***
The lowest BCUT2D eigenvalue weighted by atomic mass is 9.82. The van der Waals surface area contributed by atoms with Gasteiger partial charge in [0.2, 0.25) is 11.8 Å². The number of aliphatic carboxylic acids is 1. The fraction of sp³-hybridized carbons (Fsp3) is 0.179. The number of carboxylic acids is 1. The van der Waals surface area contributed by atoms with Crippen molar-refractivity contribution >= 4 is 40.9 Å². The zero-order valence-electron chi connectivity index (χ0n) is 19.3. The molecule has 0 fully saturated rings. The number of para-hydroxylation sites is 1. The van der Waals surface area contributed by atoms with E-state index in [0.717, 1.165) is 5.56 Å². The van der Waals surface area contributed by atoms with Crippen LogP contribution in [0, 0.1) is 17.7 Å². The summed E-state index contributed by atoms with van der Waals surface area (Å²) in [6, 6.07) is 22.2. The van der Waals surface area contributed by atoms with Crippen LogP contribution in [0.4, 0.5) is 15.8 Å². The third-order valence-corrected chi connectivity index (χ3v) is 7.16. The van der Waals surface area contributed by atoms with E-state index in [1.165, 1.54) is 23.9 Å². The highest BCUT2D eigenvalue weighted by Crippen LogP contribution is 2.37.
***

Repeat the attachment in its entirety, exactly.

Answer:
The lowest BCUT2D eigenvalue weighted by atomic mass is 9.82. The van der Waals surface area contributed by atoms with Gasteiger partial charge in [0.2, 0.25) is 11.8 Å². The number of aliphatic carboxylic acids is 1. The fraction of sp³-hybridized carbons (Fsp3) is 0.179. The number of carboxylic acids is 1. The van der Waals surface area contributed by atoms with Crippen molar-refractivity contribution >= 4 is 40.9 Å². The zero-order valence-electron chi connectivity index (χ0n) is 19.3. The molecule has 0 fully saturated rings. The number of para-hydroxylation sites is 1. The van der Waals surface area contributed by atoms with E-state index in [0.717, 1.165) is 5.56 Å². The van der Waals surface area contributed by atoms with Crippen LogP contribution in [0, 0.1) is 17.7 Å². The summed E-state index contributed by atoms with van der Waals surface area (Å²) in [6, 6.07) is 22.2. The van der Waals surface area contributed by atoms with Crippen LogP contribution in [0.4, 0.5) is 15.8 Å². The third-order valence-corrected chi connectivity index (χ3v) is 7.16. The van der Waals surface area contributed by atoms with E-state index in [1.165, 1.54) is 23.9 Å². The highest BCUT2D eigenvalue weighted by Crippen LogP contribution is 2.37.